Cut to the Chase | Meaning & Origin

Idioms updated on  March 8, 2024 2 min read

The idiom cut to the chase means “speak about something without wasting time or including unimportant details.”

“Cut to the chase” originated in the 1920s, when silent film editors would splice in a chase scene after a slower scene in order to keep the audience’s attention. Hence, the expression is used to refer to the act of skipping to the most important or exciting part of a conversation.

Examples: Cut to the chase in a sentence
Let’s cut to the chase and figure out the plan.
Cut to the chase already; you’re wasting my time.
Lisa skipped the small talk and cut right to the chase.

How to use cut to the chase

“Cut to the chase” can be used as a command to get someone to discuss the main point of a topic. In other words, “cut to the chase” means “get to the point.” It can also be used to indicate that someone skipped unimportant information in a past conversation (e.g., “He finally cut to the chase and told me what the problem was”).

“Cut to the chase” is typically avoided in professional contexts, as it can be considered rude or abrupt (e.g., “Cut to the chase already; I’m bored”).

Examples: Cut to the chase in a sentence
Just cut to the chase, would you? I don’t have all day.
He needed to cut to the chase, but he loves to talk.
Marlene, cut to the chase before my clothes go out of style.

Cut to the chase origin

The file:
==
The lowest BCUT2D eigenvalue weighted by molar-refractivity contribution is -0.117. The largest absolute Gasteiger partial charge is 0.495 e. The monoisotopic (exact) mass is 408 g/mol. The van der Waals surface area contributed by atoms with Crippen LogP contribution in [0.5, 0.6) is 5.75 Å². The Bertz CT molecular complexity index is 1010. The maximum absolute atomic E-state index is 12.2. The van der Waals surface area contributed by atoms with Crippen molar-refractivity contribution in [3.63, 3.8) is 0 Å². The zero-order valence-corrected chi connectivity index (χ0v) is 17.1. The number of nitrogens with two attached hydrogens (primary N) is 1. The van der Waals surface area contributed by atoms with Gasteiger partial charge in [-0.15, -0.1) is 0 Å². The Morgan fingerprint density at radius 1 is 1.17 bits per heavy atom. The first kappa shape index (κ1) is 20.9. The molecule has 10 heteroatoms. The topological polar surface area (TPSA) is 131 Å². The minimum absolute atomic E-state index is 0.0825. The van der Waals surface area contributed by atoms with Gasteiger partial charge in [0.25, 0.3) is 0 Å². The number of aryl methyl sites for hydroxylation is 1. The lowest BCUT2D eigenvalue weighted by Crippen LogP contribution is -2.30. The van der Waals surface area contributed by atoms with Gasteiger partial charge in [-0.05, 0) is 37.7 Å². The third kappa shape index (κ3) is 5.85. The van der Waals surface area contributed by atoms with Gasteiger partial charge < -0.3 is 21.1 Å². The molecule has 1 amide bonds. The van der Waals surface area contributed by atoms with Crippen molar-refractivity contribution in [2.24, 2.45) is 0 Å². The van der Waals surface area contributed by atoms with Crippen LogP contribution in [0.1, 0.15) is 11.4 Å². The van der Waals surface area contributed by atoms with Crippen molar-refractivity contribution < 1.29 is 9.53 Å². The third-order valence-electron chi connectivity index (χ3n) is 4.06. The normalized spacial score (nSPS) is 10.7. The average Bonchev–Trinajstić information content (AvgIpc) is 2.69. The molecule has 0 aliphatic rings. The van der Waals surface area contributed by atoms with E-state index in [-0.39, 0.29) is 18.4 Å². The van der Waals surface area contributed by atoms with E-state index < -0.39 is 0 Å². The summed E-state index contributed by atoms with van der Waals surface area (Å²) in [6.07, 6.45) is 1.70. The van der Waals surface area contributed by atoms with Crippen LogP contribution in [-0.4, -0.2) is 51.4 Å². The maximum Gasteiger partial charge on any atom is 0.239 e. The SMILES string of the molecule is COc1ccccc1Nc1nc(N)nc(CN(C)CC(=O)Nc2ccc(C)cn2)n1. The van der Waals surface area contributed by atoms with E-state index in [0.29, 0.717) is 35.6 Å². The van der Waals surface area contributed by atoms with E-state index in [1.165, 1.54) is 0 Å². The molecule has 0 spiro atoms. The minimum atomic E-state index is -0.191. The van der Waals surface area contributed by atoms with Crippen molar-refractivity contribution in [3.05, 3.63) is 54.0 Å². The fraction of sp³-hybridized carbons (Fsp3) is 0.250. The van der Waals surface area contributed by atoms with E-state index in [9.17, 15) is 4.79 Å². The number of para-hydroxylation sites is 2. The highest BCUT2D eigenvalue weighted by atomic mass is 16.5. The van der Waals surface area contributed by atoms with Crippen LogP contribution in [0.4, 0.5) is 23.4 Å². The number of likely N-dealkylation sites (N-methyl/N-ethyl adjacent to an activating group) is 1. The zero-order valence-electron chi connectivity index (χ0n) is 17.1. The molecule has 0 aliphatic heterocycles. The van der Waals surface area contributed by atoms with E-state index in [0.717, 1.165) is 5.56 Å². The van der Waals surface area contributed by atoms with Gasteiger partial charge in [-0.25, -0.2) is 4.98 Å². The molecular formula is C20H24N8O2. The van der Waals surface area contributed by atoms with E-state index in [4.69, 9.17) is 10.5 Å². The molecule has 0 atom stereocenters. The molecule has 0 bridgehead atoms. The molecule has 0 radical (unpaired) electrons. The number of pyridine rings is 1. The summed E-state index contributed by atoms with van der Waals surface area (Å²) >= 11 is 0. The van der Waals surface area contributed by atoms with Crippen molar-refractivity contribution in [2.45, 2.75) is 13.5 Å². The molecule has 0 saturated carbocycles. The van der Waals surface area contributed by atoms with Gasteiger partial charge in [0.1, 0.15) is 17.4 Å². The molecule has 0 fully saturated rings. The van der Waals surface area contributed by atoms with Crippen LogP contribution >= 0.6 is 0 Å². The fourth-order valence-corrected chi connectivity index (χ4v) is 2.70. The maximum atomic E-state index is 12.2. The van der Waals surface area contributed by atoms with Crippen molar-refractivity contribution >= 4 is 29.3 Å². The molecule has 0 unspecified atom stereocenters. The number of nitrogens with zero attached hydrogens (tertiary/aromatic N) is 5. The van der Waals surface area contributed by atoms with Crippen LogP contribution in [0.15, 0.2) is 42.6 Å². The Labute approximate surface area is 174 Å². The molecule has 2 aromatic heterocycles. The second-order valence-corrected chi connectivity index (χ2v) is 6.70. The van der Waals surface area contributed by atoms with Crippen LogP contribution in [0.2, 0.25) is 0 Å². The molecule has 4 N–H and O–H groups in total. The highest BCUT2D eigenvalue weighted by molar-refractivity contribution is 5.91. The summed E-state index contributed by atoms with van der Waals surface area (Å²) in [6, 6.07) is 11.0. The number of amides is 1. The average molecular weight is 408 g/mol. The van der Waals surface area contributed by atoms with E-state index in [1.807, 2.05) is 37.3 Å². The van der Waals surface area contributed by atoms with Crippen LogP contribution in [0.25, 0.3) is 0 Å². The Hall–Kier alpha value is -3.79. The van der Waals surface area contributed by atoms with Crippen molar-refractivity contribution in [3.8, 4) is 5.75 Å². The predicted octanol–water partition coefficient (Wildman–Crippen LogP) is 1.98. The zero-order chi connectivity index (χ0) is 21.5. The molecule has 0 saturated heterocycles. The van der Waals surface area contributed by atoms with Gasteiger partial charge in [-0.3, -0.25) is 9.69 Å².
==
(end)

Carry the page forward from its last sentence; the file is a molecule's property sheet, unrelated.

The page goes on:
During the silent film era, a popular trope was to have a chase scene as the climax of the movie. When a film had too much exposition or intertitle cards for dialogue, studio executives would give directors the advice to “cut to the chase” so that audiences wouldn’t be bored.

Geoffrey Chaucer coined an early version of the phrase in The Wife of Bath’s Tale from The Canterbury Tales. He wrote, “And shortly forth this tale for to chace,” meaning “to cut a long story short.”

Do you want to know more about common mistakes, commonly confused words, or other language topics? Check out some of our other language articles full of examples and quizzes.


Parts of speech


Diamond in the rough

Irregular verb

Slippery slope fallacy



Sunk cost fallacy

Piece of cake

Infinitive phrase

Red herring fallacy

Better late than never


Appeal to authority fallacy

Salt of the earth


Circular reasoning fallacy

Where did cut to the chase come from?

The idiom cut to the chase originates from the silent film era of the 1920s. Directors and writers would literally cut to a chase scene after a slower sequence to keep the audience’s attention.

What is a synonym for cut to the chase?

Some synonyms or near synonyms for the idiom “cut to the chase” include:

  • Be frank
  • Don’t beat around the bush
  • Get down to brass tacks
  • Get down to business
  • Get on with it
  • Get to the point
  • Say what you have to say

Paige Pfeifer

Paige teaches QuillBot writers about grammar rules and writing conventions. She has a BA in English, which she received by reading and writing a lot of fiction. That is all she knows how to do.

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